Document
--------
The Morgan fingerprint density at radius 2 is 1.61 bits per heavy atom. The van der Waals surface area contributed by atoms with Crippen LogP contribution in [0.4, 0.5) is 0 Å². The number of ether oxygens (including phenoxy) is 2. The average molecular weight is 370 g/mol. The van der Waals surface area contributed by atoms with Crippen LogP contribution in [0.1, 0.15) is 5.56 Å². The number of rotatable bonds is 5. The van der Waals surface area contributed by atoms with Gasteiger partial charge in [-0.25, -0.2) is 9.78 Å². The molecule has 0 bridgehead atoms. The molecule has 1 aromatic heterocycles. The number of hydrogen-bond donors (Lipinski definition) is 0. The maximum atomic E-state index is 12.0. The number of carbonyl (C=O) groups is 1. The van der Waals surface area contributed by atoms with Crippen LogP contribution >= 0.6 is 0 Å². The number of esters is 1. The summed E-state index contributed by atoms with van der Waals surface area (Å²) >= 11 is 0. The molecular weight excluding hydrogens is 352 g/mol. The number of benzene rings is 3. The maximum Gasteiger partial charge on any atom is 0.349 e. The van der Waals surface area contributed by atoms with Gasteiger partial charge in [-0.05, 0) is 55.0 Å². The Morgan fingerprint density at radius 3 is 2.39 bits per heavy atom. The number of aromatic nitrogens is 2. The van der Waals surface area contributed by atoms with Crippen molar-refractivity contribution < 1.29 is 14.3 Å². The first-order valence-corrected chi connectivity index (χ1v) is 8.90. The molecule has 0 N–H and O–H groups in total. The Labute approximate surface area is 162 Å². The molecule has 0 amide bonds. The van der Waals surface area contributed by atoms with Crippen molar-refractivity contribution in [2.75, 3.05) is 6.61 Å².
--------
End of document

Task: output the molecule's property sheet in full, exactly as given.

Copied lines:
The Morgan fingerprint density at radius 2 is 1.61 bits per heavy atom. The van der Waals surface area contributed by atoms with Crippen LogP contribution in [0.4, 0.5) is 0 Å². The number of ether oxygens (including phenoxy) is 2. The average molecular weight is 370 g/mol. The van der Waals surface area contributed by atoms with Crippen LogP contribution in [0.1, 0.15) is 5.56 Å². The number of rotatable bonds is 5. The van der Waals surface area contributed by atoms with Gasteiger partial charge in [-0.25, -0.2) is 9.78 Å². The molecule has 0 bridgehead atoms. The molecule has 1 aromatic heterocycles. The number of hydrogen-bond donors (Lipinski definition) is 0. The maximum atomic E-state index is 12.0. The number of carbonyl (C=O) groups is 1. The van der Waals surface area contributed by atoms with Crippen LogP contribution >= 0.6 is 0 Å². The number of esters is 1. The summed E-state index contributed by atoms with van der Waals surface area (Å²) >= 11 is 0. The molecular weight excluding hydrogens is 352 g/mol. The number of benzene rings is 3. The maximum Gasteiger partial charge on any atom is 0.349 e. The van der Waals surface area contributed by atoms with Gasteiger partial charge in [-0.05, 0) is 55.0 Å². The Morgan fingerprint density at radius 3 is 2.39 bits per heavy atom. The number of aromatic nitrogens is 2. The van der Waals surface area contributed by atoms with Crippen molar-refractivity contribution < 1.29 is 14.3 Å². The first-order valence-corrected chi connectivity index (χ1v) is 8.90. The molecule has 0 N–H and O–H groups in total. The Labute approximate surface area is 162 Å². The molecule has 0 amide bonds. The van der Waals surface area contributed by atoms with Crippen molar-refractivity contribution in [2.75, 3.05) is 6.61 Å².